Pulled from here Feynman’s Nobel Lecture: December 11, 1965 The Development of the Space-Time View of Quantum Electrodynamics We have a habit in writing articles published in scientific journals to make the work as finished as possible, to cover all the tracks, to not worry about the blind alleys or to describe how you had the […]
Clarification should account for roughly 90% of what a shrink says, particularly in the early years (yes, I said years!). Confrontation should account for roughly 5-9% of what a shrink says. And, as I talked about last time, and will flesh out in more detail below, interpretation should take up 1-5%
Most psychiatrists of a certain age began their careers thinking marijuana use – even daily marijuana use – was no big deal. We bought the conspiracy theory (somewhat accurate, somewhat false) that marijuana was histrionically banned in the 1920s through sneaky back-room deal making by Hearst and DuPont in order to get rid of hemp, which was a threat to their business models (making paper and nylon respectively). The terrifying, effects of weed on the human mind – particularly the nonwhite human mind, but also the white female mind – was the scare tactic these corporations used to accomplish their financial objectives. And thus, tragically, in white America’s panic to avoid miscegenation and race wars, which turned out merely to deprive them of superior paper and nontoxic, organic clothing and rope – both superior by far to wood pulp paper and cotten clothes and nylon rope – we got rid of a perfectly safe drug.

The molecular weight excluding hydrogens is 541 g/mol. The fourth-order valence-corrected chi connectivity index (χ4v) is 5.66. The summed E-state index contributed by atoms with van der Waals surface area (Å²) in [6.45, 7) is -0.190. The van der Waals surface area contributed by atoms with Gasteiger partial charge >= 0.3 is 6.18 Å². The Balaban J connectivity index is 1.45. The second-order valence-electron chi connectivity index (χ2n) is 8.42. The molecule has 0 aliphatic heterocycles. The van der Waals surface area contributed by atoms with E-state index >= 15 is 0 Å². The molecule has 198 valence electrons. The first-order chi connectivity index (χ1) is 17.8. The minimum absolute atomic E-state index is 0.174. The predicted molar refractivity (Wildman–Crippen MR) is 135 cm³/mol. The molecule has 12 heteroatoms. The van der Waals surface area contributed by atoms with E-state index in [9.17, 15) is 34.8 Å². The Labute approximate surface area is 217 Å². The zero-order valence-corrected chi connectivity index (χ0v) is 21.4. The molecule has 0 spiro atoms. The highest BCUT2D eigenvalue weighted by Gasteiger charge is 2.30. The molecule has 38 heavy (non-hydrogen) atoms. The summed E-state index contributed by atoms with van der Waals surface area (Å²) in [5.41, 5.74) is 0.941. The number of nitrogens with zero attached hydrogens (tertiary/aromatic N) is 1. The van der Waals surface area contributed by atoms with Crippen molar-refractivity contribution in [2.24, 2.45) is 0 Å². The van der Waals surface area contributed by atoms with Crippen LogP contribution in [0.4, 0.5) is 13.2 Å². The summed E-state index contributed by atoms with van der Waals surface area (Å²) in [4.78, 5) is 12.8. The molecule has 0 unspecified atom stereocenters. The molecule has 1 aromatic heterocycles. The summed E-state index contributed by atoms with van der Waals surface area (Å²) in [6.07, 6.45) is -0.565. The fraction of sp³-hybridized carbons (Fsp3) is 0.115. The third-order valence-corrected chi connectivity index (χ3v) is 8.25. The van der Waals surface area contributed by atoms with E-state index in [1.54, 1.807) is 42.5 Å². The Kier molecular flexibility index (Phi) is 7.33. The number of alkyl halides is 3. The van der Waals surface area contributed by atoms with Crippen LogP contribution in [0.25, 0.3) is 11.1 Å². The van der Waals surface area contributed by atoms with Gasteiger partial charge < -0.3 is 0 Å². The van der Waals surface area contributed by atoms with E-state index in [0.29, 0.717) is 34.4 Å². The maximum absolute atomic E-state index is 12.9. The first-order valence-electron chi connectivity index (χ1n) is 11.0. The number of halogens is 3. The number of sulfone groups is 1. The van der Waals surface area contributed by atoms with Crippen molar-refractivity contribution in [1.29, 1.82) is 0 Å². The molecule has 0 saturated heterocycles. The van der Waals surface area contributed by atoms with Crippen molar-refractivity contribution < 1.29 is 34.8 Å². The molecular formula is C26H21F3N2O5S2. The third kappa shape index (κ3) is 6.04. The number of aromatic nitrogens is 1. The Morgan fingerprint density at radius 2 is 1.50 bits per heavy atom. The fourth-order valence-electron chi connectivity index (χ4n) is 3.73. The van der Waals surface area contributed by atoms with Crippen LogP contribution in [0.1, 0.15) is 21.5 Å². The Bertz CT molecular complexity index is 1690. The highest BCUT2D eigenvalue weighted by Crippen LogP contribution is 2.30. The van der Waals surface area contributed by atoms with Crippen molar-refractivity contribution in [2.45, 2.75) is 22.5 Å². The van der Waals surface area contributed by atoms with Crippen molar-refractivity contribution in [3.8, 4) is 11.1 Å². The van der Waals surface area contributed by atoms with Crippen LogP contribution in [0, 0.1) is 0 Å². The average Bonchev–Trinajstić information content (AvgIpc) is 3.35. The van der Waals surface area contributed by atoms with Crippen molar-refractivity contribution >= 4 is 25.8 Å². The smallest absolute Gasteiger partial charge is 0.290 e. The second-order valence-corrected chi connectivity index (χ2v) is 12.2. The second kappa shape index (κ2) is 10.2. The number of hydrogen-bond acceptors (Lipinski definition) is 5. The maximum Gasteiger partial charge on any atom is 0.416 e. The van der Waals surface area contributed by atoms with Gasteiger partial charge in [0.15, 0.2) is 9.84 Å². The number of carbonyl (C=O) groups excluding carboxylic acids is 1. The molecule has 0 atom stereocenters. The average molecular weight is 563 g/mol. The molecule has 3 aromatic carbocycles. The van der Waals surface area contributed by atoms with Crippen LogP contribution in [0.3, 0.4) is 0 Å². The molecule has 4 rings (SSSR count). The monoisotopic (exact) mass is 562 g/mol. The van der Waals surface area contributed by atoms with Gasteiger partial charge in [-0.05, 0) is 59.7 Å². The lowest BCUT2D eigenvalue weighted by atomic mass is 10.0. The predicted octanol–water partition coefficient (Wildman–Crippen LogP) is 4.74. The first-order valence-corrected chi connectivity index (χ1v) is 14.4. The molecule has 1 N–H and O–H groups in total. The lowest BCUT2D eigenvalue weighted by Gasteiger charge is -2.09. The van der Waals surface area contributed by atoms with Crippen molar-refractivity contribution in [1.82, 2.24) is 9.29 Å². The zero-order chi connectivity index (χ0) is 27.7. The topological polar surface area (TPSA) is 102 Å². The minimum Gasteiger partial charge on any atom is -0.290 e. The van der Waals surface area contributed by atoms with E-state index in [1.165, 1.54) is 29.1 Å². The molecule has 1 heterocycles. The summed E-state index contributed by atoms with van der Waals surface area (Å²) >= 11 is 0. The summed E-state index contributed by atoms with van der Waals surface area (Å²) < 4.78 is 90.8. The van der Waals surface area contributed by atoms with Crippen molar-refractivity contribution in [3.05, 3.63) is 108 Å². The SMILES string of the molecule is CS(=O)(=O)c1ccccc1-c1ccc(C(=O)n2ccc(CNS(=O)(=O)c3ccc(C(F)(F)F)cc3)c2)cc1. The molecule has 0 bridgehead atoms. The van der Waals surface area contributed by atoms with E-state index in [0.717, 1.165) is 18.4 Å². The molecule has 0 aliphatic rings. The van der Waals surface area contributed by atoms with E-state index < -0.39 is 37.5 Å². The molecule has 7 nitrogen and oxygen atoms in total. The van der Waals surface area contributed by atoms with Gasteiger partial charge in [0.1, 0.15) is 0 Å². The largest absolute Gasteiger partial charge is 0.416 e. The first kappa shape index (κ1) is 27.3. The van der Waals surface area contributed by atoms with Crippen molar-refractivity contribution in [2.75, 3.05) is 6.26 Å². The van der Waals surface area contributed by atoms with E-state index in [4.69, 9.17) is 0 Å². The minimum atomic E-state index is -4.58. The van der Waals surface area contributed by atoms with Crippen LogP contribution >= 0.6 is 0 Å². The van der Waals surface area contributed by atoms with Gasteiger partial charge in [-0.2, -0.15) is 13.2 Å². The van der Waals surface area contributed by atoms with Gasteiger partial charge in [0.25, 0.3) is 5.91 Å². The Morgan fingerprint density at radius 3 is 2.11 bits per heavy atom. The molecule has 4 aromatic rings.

In contrast the the modern belief that the universe is physical, Pythagoras (among other ancients) believed that the universe’s basic “stuff” was mathematical. After a century or so of incoherent materialism, are we finally coming back around to that idea? Quanta magazine has a nice writeup of a new theory (not yet empirically tested, but consistent […]
As I brought up last week, we should watch the merging of DOD and NIH monies in the pursuit of neuroscience research. Here’s an article on one use the Pentagon may want to put all this research to: “Pentagon to build robots with real brains.” As a side note, this seems far-fetched.
Yesterday I posted that the White House’s upcoming BRAIN initiative was conceptually incoherent, and I snarkily implied the NYT needed some science-fiction checkers for its overly credulous reporting of what we could expect out of the initiative.
What a difference a day makes! In an article today they write: “the new initiative… has, as yet, no clearly defined goals or endpoint. Coming up with those goals will be up to the scientists involved and may take more than year.”
The phrase “impossible person” was coined by James Joyce. In this post I will define the term (or at least begin to) and in the posts that follow in this section I will try to shed light on the inner logic of impossible people, and on some of the techniques that can be used to make them possible.